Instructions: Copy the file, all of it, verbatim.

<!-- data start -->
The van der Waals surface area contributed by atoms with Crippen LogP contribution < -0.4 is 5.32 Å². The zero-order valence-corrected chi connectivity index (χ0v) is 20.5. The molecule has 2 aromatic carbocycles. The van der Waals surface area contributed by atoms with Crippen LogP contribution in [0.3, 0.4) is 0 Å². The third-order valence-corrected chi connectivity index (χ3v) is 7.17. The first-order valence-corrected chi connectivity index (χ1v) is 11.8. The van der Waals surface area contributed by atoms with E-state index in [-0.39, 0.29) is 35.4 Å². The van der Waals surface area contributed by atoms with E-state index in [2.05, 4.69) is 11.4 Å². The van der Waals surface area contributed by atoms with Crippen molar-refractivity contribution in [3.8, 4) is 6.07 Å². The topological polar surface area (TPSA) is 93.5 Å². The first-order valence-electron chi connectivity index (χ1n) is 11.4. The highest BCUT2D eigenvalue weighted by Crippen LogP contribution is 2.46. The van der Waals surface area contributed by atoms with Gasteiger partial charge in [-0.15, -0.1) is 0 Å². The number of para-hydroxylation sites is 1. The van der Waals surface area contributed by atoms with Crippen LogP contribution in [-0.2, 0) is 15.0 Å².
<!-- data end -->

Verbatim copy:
The van der Waals surface area contributed by atoms with Crippen LogP contribution < -0.4 is 5.32 Å². The zero-order valence-corrected chi connectivity index (χ0v) is 20.5. The molecule has 2 aromatic carbocycles. The van der Waals surface area contributed by atoms with Crippen LogP contribution in [0.3, 0.4) is 0 Å². The third-order valence-corrected chi connectivity index (χ3v) is 7.17. The first-order valence-corrected chi connectivity index (χ1v) is 11.8. The van der Waals surface area contributed by atoms with E-state index in [-0.39, 0.29) is 35.4 Å². The van der Waals surface area contributed by atoms with E-state index in [2.05, 4.69) is 11.4 Å². The van der Waals surface area contributed by atoms with Crippen molar-refractivity contribution in [3.8, 4) is 6.07 Å². The topological polar surface area (TPSA) is 93.5 Å². The first-order valence-electron chi connectivity index (χ1n) is 11.4. The highest BCUT2D eigenvalue weighted by Crippen LogP contribution is 2.46. The van der Waals surface area contributed by atoms with Gasteiger partial charge in [-0.15, -0.1) is 0 Å². The number of para-hydroxylation sites is 1. The van der Waals surface area contributed by atoms with Crippen LogP contribution in [-0.2, 0) is 15.0 Å².